Engineers of the Ukrainian military robotics community have developed an attack drone Inkvizitor (literally Inquisitor), which will soon be handed over to the army, defending the country against the ongoing Russian invasion.
This drone has the basic architecture of a racing drone, which will make it astonishingly quick and it will be able to conduct reconnaissance and attack missions.
The Inkvizitor is a quadcopter designed to bomb the enemies of Ukraine. Hardpoints on the bottom of the drone will allow it to carry two 80 mm mines with a total weight of up to 8kg. The developers note that a warhead can be added, which would turn the Inkvizitor into a kamikaze drone. This is quite interesting, because loitering munitions are usually fixed-wing drones, which have the speed and endurance to deliver some real damage after spending several times in the air.
The Inkvizitor will not have such longevity, but it should be relatively cheap (especially if designed with kamikaze missions in mind) and still rather quick. Not to mention that it will be able to take off and land vertically.
Due to its compact size, the Inkvizitor can only fly for about 35 minutes, but the quick-swappable battery ensures a quick launch for a second flight. The maximum speed of the Inkvizitor is 100 km/h and the flight ceiling is 4 km. The Inkvizitor should weigh around 10 kg. It should – because for now the creators of the Inkvizitor, the UA Military Robotics, only have a mockup of their new drone.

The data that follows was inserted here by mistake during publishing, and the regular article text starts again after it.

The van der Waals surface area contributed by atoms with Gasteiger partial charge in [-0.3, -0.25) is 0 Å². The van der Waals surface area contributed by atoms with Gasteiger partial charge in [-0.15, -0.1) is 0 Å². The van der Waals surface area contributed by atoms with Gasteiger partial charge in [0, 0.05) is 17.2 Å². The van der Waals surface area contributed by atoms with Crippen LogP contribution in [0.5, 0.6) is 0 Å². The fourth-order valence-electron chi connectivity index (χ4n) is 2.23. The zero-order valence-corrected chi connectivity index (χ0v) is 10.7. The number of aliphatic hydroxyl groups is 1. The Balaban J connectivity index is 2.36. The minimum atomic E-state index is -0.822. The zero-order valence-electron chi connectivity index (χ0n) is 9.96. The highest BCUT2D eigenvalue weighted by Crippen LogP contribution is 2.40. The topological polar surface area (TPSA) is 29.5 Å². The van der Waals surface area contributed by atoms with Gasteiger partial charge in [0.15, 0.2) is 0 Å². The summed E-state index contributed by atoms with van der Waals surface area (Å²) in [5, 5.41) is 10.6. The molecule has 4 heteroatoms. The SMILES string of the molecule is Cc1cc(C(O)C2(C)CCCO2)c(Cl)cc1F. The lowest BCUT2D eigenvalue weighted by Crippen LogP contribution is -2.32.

To start the series production, the community needs to collect around 12,000 USD. The developers noted that they have already ordered the first parts of the drone and the production should be relatively quick and painless because the Inkvizitor uses many off-the-shelf components.
At 100 km/h speed the Inkvizitor is not the fastest quadcopter in the world. However, for what it is, the Inkvizitor is an extremely capable weapon. But, of course, the UA Military Robotics engineers will have to keep in mind the electronic warfare systems on the other side of the front.
To ensure that the Inkvizitor is somewhat immune to jamming attacks and electronic anti-drone weapons, engineers will implement double control frequencies. In addition, an autonomous GPS positioning system will be used to locate downed or crashed drones. The Inkvizitor should be resistant to attempts to make it lost, unable to connect to its pilot or locate the target.
The Armed Forces of Ukraine are already using many smaller quadcopter drones. They are used to observe the enemy, correct artillery fire as well as drop small mines on unsuspecting enemy troops and non-armored vehicles. The Inkvizitor is an interpretation of that idea. It would be locally made in Ukraine, very fast with quick re-arm and battery swap capabilities.